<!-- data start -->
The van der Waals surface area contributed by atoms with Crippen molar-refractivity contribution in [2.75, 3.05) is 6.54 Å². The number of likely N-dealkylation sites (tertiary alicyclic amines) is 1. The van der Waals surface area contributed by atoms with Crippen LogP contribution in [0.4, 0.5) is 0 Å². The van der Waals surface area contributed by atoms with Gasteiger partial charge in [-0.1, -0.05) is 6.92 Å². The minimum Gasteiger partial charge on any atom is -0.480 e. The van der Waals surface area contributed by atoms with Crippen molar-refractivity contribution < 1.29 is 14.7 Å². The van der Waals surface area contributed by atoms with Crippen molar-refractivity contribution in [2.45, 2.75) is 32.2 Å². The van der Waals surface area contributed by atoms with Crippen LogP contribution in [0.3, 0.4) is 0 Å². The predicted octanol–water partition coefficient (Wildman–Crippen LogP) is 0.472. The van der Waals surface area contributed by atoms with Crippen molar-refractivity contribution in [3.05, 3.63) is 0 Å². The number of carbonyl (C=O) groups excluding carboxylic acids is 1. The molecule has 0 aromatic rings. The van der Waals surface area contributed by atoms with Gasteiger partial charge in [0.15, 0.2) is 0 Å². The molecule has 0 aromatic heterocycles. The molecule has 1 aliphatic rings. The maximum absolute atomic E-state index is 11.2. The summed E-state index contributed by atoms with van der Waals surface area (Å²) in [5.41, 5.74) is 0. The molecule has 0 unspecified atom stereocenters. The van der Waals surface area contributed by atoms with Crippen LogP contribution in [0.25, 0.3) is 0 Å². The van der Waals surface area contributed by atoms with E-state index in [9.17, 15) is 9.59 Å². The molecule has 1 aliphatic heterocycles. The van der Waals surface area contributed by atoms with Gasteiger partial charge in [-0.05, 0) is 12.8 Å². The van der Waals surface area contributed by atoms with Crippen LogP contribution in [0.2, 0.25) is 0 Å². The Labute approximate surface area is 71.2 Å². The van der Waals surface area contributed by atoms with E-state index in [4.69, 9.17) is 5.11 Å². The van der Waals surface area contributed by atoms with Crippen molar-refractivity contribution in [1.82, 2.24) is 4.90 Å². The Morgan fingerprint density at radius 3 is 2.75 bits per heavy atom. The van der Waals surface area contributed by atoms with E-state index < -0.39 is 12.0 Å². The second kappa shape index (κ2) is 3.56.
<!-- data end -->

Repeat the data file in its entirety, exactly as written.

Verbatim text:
The van der Waals surface area contributed by atoms with Crippen molar-refractivity contribution in [2.75, 3.05) is 6.54 Å². The number of likely N-dealkylation sites (tertiary alicyclic amines) is 1. The van der Waals surface area contributed by atoms with Crippen LogP contribution in [0.4, 0.5) is 0 Å². The van der Waals surface area contributed by atoms with Gasteiger partial charge in [-0.1, -0.05) is 6.92 Å². The minimum Gasteiger partial charge on any atom is -0.480 e. The van der Waals surface area contributed by atoms with Crippen molar-refractivity contribution < 1.29 is 14.7 Å². The van der Waals surface area contributed by atoms with Crippen molar-refractivity contribution in [2.45, 2.75) is 32.2 Å². The van der Waals surface area contributed by atoms with Crippen LogP contribution in [0.3, 0.4) is 0 Å². The predicted octanol–water partition coefficient (Wildman–Crippen LogP) is 0.472. The van der Waals surface area contributed by atoms with Crippen molar-refractivity contribution in [3.05, 3.63) is 0 Å². The number of carbonyl (C=O) groups excluding carboxylic acids is 1. The molecule has 0 aromatic rings. The van der Waals surface area contributed by atoms with Gasteiger partial charge in [0.15, 0.2) is 0 Å². The molecule has 0 aromatic heterocycles. The molecule has 1 aliphatic rings. The maximum absolute atomic E-state index is 11.2. The summed E-state index contributed by atoms with van der Waals surface area (Å²) in [5.41, 5.74) is 0. The molecule has 0 unspecified atom stereocenters. The van der Waals surface area contributed by atoms with Crippen LogP contribution in [0.25, 0.3) is 0 Å². The van der Waals surface area contributed by atoms with E-state index in [9.17, 15) is 9.59 Å². The molecule has 1 aliphatic heterocycles. The van der Waals surface area contributed by atoms with Gasteiger partial charge in [-0.05, 0) is 12.8 Å². The van der Waals surface area contributed by atoms with Crippen LogP contribution in [0.2, 0.25) is 0 Å². The Labute approximate surface area is 71.2 Å². The van der Waals surface area contributed by atoms with E-state index in [4.69, 9.17) is 5.11 Å². The van der Waals surface area contributed by atoms with Crippen molar-refractivity contribution in [1.82, 2.24) is 4.90 Å². The Morgan fingerprint density at radius 3 is 2.75 bits per heavy atom. The van der Waals surface area contributed by atoms with E-state index < -0.39 is 12.0 Å². The second kappa shape index (κ2) is 3.56.